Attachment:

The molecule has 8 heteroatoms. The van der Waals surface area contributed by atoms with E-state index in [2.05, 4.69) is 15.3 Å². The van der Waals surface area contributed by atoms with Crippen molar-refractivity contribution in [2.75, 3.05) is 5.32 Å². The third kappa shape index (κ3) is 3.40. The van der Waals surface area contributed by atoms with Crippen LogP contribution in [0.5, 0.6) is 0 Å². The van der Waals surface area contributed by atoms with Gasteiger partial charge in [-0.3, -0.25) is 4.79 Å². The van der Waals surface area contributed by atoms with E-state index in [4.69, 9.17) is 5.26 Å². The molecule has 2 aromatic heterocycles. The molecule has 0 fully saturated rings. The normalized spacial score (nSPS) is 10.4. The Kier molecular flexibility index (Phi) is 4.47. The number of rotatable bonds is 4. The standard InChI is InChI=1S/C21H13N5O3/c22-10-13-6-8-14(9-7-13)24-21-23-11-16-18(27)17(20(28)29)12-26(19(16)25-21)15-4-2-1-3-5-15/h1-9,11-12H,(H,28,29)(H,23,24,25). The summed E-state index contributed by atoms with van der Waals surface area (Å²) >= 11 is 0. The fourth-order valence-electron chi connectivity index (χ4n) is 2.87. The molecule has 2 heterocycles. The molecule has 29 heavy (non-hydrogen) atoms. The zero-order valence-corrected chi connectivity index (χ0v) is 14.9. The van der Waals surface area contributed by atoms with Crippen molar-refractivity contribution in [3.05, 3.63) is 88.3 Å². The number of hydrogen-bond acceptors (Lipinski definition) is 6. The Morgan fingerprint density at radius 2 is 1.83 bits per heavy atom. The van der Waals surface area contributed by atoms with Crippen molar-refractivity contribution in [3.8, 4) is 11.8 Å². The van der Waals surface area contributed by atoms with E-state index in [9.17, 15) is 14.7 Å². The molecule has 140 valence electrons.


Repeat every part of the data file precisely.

The molecule has 8 heteroatoms. The van der Waals surface area contributed by atoms with E-state index in [2.05, 4.69) is 15.3 Å². The van der Waals surface area contributed by atoms with Crippen molar-refractivity contribution in [2.75, 3.05) is 5.32 Å². The third kappa shape index (κ3) is 3.40. The van der Waals surface area contributed by atoms with Crippen LogP contribution in [0.5, 0.6) is 0 Å². The van der Waals surface area contributed by atoms with Gasteiger partial charge in [-0.3, -0.25) is 4.79 Å². The van der Waals surface area contributed by atoms with E-state index in [4.69, 9.17) is 5.26 Å². The molecule has 2 aromatic heterocycles. The molecule has 0 fully saturated rings. The normalized spacial score (nSPS) is 10.4. The Kier molecular flexibility index (Phi) is 4.47. The number of rotatable bonds is 4. The standard InChI is InChI=1S/C21H13N5O3/c22-10-13-6-8-14(9-7-13)24-21-23-11-16-18(27)17(20(28)29)12-26(19(16)25-21)15-4-2-1-3-5-15/h1-9,11-12H,(H,28,29)(H,23,24,25). The summed E-state index contributed by atoms with van der Waals surface area (Å²) >= 11 is 0. The fourth-order valence-electron chi connectivity index (χ4n) is 2.87. The molecule has 2 heterocycles. The molecule has 29 heavy (non-hydrogen) atoms. The zero-order valence-corrected chi connectivity index (χ0v) is 14.9. The van der Waals surface area contributed by atoms with Crippen molar-refractivity contribution in [3.05, 3.63) is 88.3 Å². The number of hydrogen-bond acceptors (Lipinski definition) is 6. The Morgan fingerprint density at radius 2 is 1.83 bits per heavy atom. The van der Waals surface area contributed by atoms with Crippen molar-refractivity contribution in [3.8, 4) is 11.8 Å². The van der Waals surface area contributed by atoms with E-state index in [9.17, 15) is 14.7 Å². The molecule has 140 valence electrons.